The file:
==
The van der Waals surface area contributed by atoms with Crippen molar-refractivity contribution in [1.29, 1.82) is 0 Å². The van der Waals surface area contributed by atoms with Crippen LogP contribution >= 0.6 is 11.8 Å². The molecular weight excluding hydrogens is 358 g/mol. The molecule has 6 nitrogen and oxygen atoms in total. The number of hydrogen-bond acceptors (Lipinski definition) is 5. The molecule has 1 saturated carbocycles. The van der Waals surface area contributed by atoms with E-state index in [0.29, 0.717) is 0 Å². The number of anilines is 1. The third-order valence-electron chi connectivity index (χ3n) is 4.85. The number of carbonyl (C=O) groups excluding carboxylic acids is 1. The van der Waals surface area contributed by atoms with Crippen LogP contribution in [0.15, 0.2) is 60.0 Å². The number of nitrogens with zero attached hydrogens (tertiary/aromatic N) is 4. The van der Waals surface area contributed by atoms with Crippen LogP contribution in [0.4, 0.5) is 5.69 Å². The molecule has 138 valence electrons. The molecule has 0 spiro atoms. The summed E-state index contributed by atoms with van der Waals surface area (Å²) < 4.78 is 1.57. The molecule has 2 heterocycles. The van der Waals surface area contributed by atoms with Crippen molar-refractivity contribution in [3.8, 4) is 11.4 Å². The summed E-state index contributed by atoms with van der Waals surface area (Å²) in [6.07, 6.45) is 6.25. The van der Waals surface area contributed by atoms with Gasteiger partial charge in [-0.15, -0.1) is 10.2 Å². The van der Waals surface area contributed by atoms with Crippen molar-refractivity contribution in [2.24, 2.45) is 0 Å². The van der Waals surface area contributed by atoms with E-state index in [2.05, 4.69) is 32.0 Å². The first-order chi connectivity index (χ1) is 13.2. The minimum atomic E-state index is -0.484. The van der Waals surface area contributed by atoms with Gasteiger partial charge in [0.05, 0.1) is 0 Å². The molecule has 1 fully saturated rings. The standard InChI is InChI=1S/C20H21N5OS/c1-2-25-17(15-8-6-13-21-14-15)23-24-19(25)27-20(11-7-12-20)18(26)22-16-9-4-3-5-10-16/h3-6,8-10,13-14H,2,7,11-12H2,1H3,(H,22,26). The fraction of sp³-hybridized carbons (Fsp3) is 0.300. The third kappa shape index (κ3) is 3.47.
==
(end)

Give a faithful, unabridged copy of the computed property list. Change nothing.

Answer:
The van der Waals surface area contributed by atoms with Crippen molar-refractivity contribution in [1.29, 1.82) is 0 Å². The van der Waals surface area contributed by atoms with Crippen LogP contribution >= 0.6 is 11.8 Å². The molecular weight excluding hydrogens is 358 g/mol. The molecule has 6 nitrogen and oxygen atoms in total. The number of hydrogen-bond acceptors (Lipinski definition) is 5. The molecule has 1 saturated carbocycles. The van der Waals surface area contributed by atoms with E-state index in [0.29, 0.717) is 0 Å². The number of anilines is 1. The third-order valence-electron chi connectivity index (χ3n) is 4.85. The number of carbonyl (C=O) groups excluding carboxylic acids is 1. The van der Waals surface area contributed by atoms with Crippen LogP contribution in [0.15, 0.2) is 60.0 Å². The number of nitrogens with zero attached hydrogens (tertiary/aromatic N) is 4. The van der Waals surface area contributed by atoms with Crippen LogP contribution in [0.4, 0.5) is 5.69 Å². The molecule has 138 valence electrons. The molecule has 0 spiro atoms. The summed E-state index contributed by atoms with van der Waals surface area (Å²) < 4.78 is 1.57. The molecule has 2 heterocycles. The van der Waals surface area contributed by atoms with Crippen molar-refractivity contribution in [3.8, 4) is 11.4 Å². The summed E-state index contributed by atoms with van der Waals surface area (Å²) in [6.07, 6.45) is 6.25. The van der Waals surface area contributed by atoms with Gasteiger partial charge in [-0.15, -0.1) is 10.2 Å². The van der Waals surface area contributed by atoms with Crippen molar-refractivity contribution in [2.24, 2.45) is 0 Å². The van der Waals surface area contributed by atoms with E-state index in [2.05, 4.69) is 32.0 Å². The first-order chi connectivity index (χ1) is 13.2. The minimum atomic E-state index is -0.484. The van der Waals surface area contributed by atoms with Gasteiger partial charge in [0.05, 0.1) is 0 Å². The molecule has 1 fully saturated rings. The standard InChI is InChI=1S/C20H21N5OS/c1-2-25-17(15-8-6-13-21-14-15)23-24-19(25)27-20(11-7-12-20)18(26)22-16-9-4-3-5-10-16/h3-6,8-10,13-14H,2,7,11-12H2,1H3,(H,22,26). The fraction of sp³-hybridized carbons (Fsp3) is 0.300. The third kappa shape index (κ3) is 3.47.